June 22, 2017

    Which File Sharing Solution is Best: FTP or SFTP?

    The process of choosing a file sharing solution for your organization can be hindered by paralyzing uncertainty surrounding the options at your disposal. Which offering provides the most efficiency and productivity benefits? How do you know if you’re selecting one with the proper security features? What’s involved in procuring a provider that best meets your needs?  

    These are critical questions that help you make the smartest decision on implementing a file sharing solution for your business -- so it’s imperative to understand the answers before drawing a final conclusion.

    This article will help you tackle one of the most common questions involved in the selection process: Which file sharing solution is best, FTP or SFTP? The answer is a variable one, as it depends on the unique goals and requirements of your organization. Fortunately, a smart decision can be reached by breaking down the specific needs of your business and your industry. Consider the following defining factors of FTP and SFTP to compare and contrast the details associated with each one.   


    FTP, or file transfer protocol, is a file sharing technology that furnishes significant productivity and efficiency gains for organizations everywhere, with the added benefit of increased mobility. A file stored on an FTP server is accessible from any computer or device that has an active Internet connection present, making it ideal for users who need to be productive on the go. 

    When would you need it?

    This option is most suitable for organizations that need to access files and data from mobile devices, like smartphones, tablets, etc., or from some specific operating systems with FTP support but no SSH/SFTP clients.

    Why should you use it?

     With other file sharing options, it’s necessary for documents to be uploaded manually or on an individual basis. Maybe this isn’t an issue for the typical home user, but in an enterprise setting, it can create major inefficiencies. Think about the sheer volume of data your organization deals with on a daily basis. Without FTP, you’re likely to be incurring a great deal of time and expense on unnecessary steps simply to share and manage files.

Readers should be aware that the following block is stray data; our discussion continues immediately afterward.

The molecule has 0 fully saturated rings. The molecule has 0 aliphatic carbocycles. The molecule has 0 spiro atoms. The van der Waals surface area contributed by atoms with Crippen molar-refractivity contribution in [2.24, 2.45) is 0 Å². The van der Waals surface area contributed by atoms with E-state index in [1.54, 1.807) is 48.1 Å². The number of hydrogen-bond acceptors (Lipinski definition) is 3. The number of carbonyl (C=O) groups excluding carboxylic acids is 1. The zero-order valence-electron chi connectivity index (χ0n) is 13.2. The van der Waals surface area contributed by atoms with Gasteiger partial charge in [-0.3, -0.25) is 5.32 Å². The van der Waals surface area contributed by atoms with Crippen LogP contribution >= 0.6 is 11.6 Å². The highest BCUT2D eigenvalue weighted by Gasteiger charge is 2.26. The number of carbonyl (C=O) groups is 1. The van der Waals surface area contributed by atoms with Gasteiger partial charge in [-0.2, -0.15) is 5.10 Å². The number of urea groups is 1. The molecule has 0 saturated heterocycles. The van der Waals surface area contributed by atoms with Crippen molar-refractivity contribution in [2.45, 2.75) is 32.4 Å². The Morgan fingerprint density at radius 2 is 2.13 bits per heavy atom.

Here are some of the most valuable benefits of FTP:

    • Supports large file transfers and bulk file transfers, which can also be entirely automated to save both time and effort
    • Enables the transfer of multiple files and directories simultaneously so you can multitask in “both directions” (uploading and downloading at the same time)
    • Ability to resume a file transfer if a connection is lost for any reason, like if you have to suddenly reboot your computer

    What should you look for in a provider?

    Unfortunately, not all FTP providers are equal, so it’s essential to ensure you’re opting for one that can deliver on your organization’s specific needs. Case in point: Some providers offer encryption capabilities, but just because your transmissions can be encrypted, that doesn't make the solution inherently compliant with industry regulations. In fact, your business could face some serious challenges if your FTP vendor doesn’t enable you to manage these types of regulatory issues.

    You must be extra selective in choosing a provider that understands the nuances of your industry and has the capabilities to protect both your data and your company. Here are some of the most important features to look for:

    • At-rest and in-transit encryption
    • Granular account permissions that can be specified down to the directory level
    • Built-in elements for maintaining industry compliance